Another example of this anti-cop, racial profiling bandwagon was the practice by the New York Times of referring “ to New Jersey’s racial bias on the highways as if it were incontrovertible fact.” Yet, the report alleging racial profiling by New Jersey State Troopers was misleading. The report by the state attorney general is erroneous for two reasons-one is that the data only concerns consent searches not all searches. Secondly, the report does not establish a violator benchmark, which is the rate of lawbreaking among a specific group. So, for example, there is a claim  of racial profiling because 24% of all stops by the state troopers are black, yet only 19% of New Jersey driviers are black. In order to prove that claim it is necessary to know what percentage of traffic violators are black. This was not done.

Once MacDonald has established that the media myrmidons were all too anxious to crucify the cops using a cross of profiling, she then reveals, using two examples, how evidence repudiating racial profiling was either criticized by the media or prevented from being published by the Department of Justice. 

The first example of the media bias was the recommendation of North Carolina State criminologist Matthew Zingraff that a study be performed to determine if indeed blacks committed more traffic violations. I recall this idea being excoriated by the editorial page editors of the Philadelphia Inquirer. The Inquirer was not the only media, print or electronic, to do so. The diatribe Zingraff experienced prevented other serious researchers from such a study.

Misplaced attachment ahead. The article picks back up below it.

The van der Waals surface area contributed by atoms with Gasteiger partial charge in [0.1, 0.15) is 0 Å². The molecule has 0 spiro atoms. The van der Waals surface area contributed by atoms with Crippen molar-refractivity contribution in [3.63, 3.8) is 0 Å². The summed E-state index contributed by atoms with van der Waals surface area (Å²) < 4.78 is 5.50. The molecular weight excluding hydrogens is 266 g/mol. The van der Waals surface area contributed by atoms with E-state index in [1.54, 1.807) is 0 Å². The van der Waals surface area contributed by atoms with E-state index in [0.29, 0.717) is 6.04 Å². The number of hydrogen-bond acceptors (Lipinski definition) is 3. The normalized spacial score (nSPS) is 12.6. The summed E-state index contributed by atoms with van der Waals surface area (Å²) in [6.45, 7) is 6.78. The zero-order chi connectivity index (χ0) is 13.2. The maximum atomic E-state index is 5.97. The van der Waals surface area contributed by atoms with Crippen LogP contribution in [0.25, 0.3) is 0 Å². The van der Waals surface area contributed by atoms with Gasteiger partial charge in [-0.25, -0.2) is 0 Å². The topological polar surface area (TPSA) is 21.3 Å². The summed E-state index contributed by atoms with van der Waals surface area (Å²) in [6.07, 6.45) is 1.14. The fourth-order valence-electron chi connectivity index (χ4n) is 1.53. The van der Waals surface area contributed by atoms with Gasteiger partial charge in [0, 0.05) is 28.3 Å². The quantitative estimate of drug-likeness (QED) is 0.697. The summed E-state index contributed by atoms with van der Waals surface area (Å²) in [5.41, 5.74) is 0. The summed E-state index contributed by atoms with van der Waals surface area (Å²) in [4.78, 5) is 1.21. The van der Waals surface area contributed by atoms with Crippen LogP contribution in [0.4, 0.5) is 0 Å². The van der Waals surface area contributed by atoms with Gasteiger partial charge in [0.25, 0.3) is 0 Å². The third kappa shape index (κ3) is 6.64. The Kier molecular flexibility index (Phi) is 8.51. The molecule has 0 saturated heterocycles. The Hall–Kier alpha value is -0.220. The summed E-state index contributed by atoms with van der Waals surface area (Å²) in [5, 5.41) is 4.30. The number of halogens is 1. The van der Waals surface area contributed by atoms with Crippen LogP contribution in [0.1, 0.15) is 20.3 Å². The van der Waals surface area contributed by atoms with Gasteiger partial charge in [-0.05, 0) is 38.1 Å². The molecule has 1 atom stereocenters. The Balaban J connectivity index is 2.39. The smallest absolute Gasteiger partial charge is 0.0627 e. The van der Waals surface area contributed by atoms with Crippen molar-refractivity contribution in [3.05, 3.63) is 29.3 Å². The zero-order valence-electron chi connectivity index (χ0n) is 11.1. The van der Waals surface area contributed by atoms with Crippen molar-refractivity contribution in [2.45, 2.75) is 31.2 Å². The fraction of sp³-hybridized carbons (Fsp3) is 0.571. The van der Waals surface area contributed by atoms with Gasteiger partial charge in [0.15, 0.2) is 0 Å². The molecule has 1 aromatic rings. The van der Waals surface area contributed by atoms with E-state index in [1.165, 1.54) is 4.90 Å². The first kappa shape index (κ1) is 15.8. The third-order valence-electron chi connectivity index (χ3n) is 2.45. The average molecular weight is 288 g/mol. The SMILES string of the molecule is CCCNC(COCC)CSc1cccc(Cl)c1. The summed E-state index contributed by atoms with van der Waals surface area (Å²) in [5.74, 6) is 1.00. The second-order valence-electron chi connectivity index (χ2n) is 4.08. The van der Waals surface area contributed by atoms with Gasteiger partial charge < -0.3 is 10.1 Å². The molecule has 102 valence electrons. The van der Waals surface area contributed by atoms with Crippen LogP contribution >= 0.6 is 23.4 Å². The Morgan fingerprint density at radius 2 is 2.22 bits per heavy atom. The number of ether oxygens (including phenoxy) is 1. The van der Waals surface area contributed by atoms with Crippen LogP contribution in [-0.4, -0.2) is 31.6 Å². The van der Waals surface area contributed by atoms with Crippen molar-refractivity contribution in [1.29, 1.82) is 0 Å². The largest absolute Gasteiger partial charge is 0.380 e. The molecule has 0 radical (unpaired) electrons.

The second more damning example was the result of a study requested by the New Jersey State Police and conducted by the New Jersey attorney generals office. This study responded to the criticism of the lack of a violator benchmark by attempting to establish one. As MacDonald describes it ” The elegant study, designed by the Public Service Research Institute in Maryland had taken photos with high speed camera equipment and a radar gun of forty thousand turnpike drivers. The photos were shown to a team of evaluators who identified the race of the driver. The evaluators had no idea if the drivers in the photos had been speeding.”

The study determined that blacks comprised 16% of drivers and 25% of violators; that blacks speed twice as much as whites; and blacks were actually stopped less than their speeding would indicate they should be. This report was heretical to the cop bashers. As MacDonald so cleverly writes,” The medieval Vatican could not have been more threatened had Galileo offered photographic proof of the solar system.”